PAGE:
NEW YORK -- Before dissecting her 6-4, 6-3 quarterfinal win over No. 8 Karolina Pliskova on Tuesday night, let's pause for a moment to breathe in what Serena Williams has accomplished in the past five days in Flushing Meadows.
She handed her sister, Venus, the most lopsided loss of her season, survived a three-setter against a giant-killer who'd already unseated the No. 1 player in the world and overcame early-match jitters to beat a top-10 opponent for the first time since returning from maternity leave to secure a spot in the US Open semifinals for the 12th time in her career. In other words: It's time to stop hedging predictions and start expecting Williams to win this tournament and tie Margaret Court's all-time record for major wins.
"Serena's one of the best players in the world," Pliskova said after the match. "Doesn't matter that she's No. 17 or 18 now. I think she's still the strongest. I feel like she has a big chance because the players which stayed [in the tournament], I feel like she can beat all of them."
Coming into this tournament, Williams had won only one match on hard courts since she made the final at Wimbledon, and in San Jose in late July, she suffered the most lopsided loss of her career, a 6-1, 6-0 drubbing by unseeded Johanna Konta of Great Britain. Aside from Williams' coach, Patrick Mouratoglou, who has been saying since her first match at Indian Wells that she will win a Slam this season, no one was making bold predictions for her play in New York.
Even Williams, from the moment she returned, has downplayed her expectations and assessed each win as little more than a surprise bonus step on a long road to returning to "Serena" form. Even after an impressive win Tuesday night, Williams refused to fall into the trap of making public predictions about her chances to win a seventh US Open title.
"I'd been a couple steps away at the last Grand Slam, so I'm definitely not ahead of myself," she said. "I still know that no matter whether I'm in the semifinals or the finals, I have a really long way to go to win. That proved to be true at Wimbledon. I'm just taking it one at a time, literally."
One match at a time. One game at a time. One point at a time. That was the blueprint Williams followed Tuesday to fight her way back from down 3-1 in the first set and save three break points to take the game and keep fighting. Slowly, point by point, Williams relaxed, started to better predict and return Pliskova's powerful serves and began controlling points and winning games.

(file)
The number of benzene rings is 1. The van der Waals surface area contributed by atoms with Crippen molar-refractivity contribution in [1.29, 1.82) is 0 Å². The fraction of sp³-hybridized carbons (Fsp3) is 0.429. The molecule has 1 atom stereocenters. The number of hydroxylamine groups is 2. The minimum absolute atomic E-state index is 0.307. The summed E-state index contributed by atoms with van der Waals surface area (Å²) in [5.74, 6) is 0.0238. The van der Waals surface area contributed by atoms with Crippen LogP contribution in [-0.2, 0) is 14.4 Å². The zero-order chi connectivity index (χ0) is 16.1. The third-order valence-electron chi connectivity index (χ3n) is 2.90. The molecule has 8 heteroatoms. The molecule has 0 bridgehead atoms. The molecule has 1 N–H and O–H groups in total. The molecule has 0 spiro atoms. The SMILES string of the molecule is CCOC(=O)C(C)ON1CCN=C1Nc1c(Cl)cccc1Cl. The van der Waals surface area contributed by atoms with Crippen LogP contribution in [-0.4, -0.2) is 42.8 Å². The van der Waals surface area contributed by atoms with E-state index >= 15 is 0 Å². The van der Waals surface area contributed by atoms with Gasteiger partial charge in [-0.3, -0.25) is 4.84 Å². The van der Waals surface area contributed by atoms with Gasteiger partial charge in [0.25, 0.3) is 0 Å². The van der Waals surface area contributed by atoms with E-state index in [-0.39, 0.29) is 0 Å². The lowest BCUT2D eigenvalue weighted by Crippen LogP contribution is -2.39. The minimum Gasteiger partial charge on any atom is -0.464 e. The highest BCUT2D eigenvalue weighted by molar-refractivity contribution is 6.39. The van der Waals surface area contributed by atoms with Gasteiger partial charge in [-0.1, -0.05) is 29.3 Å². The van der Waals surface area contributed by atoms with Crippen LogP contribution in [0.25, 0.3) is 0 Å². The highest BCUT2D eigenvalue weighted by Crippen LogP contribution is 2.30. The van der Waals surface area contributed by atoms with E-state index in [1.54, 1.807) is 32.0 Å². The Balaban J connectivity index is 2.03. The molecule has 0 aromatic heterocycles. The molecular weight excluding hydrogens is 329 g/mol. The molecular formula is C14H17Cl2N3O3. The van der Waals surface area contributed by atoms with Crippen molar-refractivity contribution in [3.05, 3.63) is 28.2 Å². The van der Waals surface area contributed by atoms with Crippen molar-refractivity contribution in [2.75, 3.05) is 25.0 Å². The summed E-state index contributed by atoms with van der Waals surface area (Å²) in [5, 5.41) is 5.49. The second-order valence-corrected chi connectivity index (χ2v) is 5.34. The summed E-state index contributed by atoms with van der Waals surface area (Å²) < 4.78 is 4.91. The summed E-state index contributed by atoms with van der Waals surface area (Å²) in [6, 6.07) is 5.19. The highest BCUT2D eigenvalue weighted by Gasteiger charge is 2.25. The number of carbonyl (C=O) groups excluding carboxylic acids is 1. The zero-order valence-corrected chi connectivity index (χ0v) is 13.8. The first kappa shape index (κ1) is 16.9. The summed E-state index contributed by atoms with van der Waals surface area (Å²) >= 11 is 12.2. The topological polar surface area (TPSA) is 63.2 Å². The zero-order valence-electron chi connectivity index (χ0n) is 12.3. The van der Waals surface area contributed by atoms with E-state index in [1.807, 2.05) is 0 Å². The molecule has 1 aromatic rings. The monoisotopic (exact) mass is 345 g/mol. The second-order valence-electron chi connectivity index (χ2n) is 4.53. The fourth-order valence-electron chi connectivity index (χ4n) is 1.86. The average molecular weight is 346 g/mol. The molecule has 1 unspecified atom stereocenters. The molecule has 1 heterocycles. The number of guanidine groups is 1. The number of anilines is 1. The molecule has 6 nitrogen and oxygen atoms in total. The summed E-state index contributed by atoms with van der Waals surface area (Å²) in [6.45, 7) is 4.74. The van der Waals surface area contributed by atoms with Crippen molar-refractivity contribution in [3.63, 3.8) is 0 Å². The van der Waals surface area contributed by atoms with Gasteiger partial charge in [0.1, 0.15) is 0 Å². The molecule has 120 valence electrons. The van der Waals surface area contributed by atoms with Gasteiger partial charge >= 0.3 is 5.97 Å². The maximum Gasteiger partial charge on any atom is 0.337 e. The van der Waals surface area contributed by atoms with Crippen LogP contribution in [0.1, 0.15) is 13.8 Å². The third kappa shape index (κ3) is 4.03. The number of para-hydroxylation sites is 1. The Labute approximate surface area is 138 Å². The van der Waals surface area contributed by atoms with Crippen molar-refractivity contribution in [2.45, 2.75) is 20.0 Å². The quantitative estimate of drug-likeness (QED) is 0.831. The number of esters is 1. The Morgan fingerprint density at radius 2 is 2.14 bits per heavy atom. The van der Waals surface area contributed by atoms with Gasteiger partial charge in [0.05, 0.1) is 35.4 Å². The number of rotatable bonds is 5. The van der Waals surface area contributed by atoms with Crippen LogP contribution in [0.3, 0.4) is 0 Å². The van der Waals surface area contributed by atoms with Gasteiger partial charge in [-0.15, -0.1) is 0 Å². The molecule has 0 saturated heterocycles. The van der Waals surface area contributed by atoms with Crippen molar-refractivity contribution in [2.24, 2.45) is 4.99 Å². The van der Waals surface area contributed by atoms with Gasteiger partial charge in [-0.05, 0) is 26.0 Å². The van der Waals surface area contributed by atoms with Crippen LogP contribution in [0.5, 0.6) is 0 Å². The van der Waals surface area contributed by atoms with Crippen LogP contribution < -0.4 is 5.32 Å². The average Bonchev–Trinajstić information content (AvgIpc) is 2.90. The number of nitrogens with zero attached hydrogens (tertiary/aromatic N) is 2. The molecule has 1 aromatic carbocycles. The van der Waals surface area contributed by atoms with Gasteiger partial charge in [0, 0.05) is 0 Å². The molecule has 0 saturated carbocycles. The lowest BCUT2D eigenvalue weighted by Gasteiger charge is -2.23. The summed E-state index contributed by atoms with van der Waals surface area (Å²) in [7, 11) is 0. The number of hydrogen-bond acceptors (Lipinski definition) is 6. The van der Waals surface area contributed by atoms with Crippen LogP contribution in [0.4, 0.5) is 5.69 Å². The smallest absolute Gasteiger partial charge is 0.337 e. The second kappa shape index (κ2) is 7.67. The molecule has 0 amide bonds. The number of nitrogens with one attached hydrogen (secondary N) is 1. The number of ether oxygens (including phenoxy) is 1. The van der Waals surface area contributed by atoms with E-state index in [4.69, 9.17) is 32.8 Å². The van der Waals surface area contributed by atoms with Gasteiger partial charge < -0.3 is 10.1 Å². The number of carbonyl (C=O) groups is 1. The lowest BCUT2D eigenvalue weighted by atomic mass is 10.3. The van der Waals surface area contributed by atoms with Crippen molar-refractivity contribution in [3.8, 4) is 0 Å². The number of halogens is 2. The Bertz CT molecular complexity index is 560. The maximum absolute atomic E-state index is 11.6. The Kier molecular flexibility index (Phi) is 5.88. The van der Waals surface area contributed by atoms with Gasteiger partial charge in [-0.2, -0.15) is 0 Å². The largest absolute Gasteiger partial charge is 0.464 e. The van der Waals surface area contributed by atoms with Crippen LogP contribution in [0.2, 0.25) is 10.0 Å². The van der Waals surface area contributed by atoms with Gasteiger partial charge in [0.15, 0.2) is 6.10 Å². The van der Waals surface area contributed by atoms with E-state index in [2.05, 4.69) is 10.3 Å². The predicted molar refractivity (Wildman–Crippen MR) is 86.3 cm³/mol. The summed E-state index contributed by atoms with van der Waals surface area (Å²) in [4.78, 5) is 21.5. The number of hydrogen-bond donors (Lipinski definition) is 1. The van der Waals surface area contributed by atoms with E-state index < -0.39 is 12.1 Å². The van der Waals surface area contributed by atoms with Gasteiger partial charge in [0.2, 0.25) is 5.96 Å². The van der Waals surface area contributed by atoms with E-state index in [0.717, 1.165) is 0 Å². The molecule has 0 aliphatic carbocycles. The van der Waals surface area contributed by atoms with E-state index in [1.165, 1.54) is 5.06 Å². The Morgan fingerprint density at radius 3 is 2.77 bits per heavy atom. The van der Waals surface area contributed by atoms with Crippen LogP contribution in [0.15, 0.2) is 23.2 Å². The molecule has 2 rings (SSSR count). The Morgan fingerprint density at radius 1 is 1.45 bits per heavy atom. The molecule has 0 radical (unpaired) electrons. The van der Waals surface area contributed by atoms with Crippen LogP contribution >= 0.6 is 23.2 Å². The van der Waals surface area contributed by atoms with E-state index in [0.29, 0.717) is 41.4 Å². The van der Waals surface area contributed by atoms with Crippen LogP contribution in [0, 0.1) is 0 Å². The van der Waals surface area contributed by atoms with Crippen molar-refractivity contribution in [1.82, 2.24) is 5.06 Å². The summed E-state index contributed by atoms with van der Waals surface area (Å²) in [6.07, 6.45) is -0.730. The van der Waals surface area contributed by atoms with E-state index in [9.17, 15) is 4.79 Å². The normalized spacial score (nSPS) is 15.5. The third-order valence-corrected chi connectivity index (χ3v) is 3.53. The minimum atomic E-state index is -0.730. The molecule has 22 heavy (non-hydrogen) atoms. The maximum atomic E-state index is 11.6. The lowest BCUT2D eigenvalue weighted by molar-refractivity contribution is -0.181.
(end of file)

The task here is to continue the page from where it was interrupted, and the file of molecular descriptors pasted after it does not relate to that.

"I just thought that I wasn't playing my best tennis," Williams said. "I was thinking, 'I can play better.' So that was the good news. Then I thought, 'Just try to make less errors.' Because at that point, I was missing a lot of shots. I just had to figure out a way to try to at least make one and one at a time."
By the start of the second set, Williams had more than filled in the holes in her game. She struck three aces in her first two service games and was quickly up two breaks on Pliskova. After being down 3-1 and facing seven break points, Williams had won eight straight games.
"In the beginning, maybe she was a little bit nervous," Pliskova said. "I know she can be off. She can make mistakes. She can also quickly be back in the match with a couple games or couple shots. She can hit unbelievable shots."
But even when a sprint to the net ended in a beauty of a drop shot that brought her coach, Mouratoglou, to his feet, Williams was subdued in her reactions. There were no fist pumps, no Serena screams, no yells to herself to, "C'mon!" She was as calm on court as she has been all tournament, channeling her emotions into making masterful shots.
Then, after her third ace of the final game sailed past Pliskova and bounced toward the stands, Williams threw both arms into the air and spun an enthusiastic 360 almost involuntarily, as if the movement were part of the follow-through on her serve. She then walked to the net and shook hands with the woman who, two years ago, ended one of the grandest dreams of her career.
Surely no one forgets their 2016 semifinal match here in New York, when Pliskova defeated Williams in straight sets and ended her quest to win a 23rd major and pass Steffi Graf for the most in the Open era. In that match, Williams couldn't overcome a slow start, never recovered her nerves, never did what she was able to do Tuesday night. That fact alone -- coupled with her win over Venus in a match both sisters called the best since Serena's return -- is reason to believe that Williams is playing at a level, mentally, physically and emotionally, that can carry her through a semifinal matchup with No. 19 Anastasija Sevastova and into Saturday's final -- and possibly the record books once again.
"I'm here to do my best," Williams said. "I don't think I have another 10 years of opportunities to be able to play and win championships. Every match really means a lot to me, so I go out there and just do the best that I can."